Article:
On Friday, May 20th, several of us from RACC attended the Friday Forum at City Club of Portland to hear a timely dialogue about what artists and arts organizations are facing in our booming city. The panel consisted of MaryKay West, Vice President at Colliers International, and City Commissioner Nick Fish. Kelley Roy, owner and founder of ADX, moderated. Interspersed into the panel were individuals working in the arts who told their own stories about the extremely challenging current climate.
Commissioner Fish described the very real housing crisis for low income and homeless Portlanders and the City’s commitment to working on all aspects of this problem as it drives people, including artists and arts organizations, from the core of our city to the fringes and suburbs. The city he said has a “moral obligation to protect the most vulnerable people” but recognizes that artists, creatives and non-profits help make Portland a vibrant and envied cultural destination and contributes to the fact that the Portland is one of the fastest growing urban economies in the US.
MaryKay West, who specializes in finding spaces for just these kinds of creative people and organizations, commented that many of them need large scale raw industrial spaces, many of which are now being snapped up and redeveloped for higher paying tenants. Zoning often is an obstacle, but also has the opportunity for change to accommodate the needs of a range of renters and owners. She also mentioned REITS (Real Estate Investment Trusts) which enables anyone to invest in large scale real estate properties and earn income from their shares, without having to personally own the buildings and land.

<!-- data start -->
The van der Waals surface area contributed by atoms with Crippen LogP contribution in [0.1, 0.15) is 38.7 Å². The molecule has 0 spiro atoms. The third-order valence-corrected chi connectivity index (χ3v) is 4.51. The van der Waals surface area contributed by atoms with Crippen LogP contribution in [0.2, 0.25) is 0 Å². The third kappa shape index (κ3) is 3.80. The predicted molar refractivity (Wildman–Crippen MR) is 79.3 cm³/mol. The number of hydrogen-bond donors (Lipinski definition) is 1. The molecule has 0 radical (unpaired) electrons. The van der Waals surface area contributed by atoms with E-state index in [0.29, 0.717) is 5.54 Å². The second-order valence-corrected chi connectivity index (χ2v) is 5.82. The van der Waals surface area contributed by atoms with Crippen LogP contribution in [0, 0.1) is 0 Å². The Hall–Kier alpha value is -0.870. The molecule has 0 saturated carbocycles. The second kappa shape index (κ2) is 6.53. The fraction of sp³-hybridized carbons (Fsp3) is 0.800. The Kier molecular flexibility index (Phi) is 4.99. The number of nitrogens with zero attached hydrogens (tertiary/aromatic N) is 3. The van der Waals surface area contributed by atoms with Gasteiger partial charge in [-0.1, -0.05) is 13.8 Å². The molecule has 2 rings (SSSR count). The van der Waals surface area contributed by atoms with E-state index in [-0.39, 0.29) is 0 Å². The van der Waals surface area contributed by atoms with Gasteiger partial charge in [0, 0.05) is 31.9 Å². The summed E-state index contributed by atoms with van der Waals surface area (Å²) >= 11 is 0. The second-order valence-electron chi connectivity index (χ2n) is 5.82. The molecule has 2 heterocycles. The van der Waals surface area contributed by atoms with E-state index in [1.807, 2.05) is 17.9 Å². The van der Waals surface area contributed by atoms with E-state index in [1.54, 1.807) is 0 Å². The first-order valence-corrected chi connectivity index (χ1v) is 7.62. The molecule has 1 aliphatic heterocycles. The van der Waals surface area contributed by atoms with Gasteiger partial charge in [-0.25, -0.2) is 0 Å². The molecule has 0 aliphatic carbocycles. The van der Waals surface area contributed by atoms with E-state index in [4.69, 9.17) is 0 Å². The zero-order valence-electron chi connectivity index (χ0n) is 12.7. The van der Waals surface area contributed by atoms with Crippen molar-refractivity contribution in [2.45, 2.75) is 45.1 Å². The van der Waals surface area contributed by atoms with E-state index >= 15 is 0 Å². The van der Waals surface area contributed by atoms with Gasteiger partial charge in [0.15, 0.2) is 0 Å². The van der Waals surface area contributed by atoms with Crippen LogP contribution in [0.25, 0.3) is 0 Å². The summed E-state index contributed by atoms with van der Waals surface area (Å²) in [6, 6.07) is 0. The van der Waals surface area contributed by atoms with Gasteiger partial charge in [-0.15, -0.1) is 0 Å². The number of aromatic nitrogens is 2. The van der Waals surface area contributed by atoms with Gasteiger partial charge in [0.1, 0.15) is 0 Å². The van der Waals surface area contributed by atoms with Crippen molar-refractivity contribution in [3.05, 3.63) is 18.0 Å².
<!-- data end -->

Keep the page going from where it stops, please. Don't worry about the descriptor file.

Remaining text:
Commissioner Fish looks forward to exploring what the new PDC will look like as it experiences leadership change for itself and for our City. He suggested a partnership between RACC and PDC to undertake an inventory of cultural assets (following Seattle’s model) and to bring in the Bureau of Planning to explore potential and protected cultural hubs around the area.
He questioned whether the City cares as much about the 95% of businesses who have 5 or fewer employees as it does about luring in a Daimler Trucks or Airbnb. These companies are in fact attracted to Portland because it is a city of small businesses. Both panelists cited the Creative Advocacy Network, which conceived of and helped pass the Arts Education and Access Fund in 2012 , and challenged that group of smart and strategic people to not only repair the tax once and for all, but also tackle the pressing problems discussed at the forum.
We at the Regional Arts and Culture Council welcome the opportunity to work with the City, businesses, real estate developers and of course all of our friends and colleagues in the arts to shine a very bright light on these issues before it is too late. We must ensure that artists can continue living and working here and that nonprofit arts organizations can thrive in affordable spaces strategically placed throughout our City and region. Let’s all pledge to keep the conversation moving and to taking action. I suspect a meeting with our Mayor-elect will be an important next step. Thank you City Club for this informative, timely and provocative discussion.
You can watch the entire Forum at https://www.youtube.com/watch?v=RulcumBeOkM .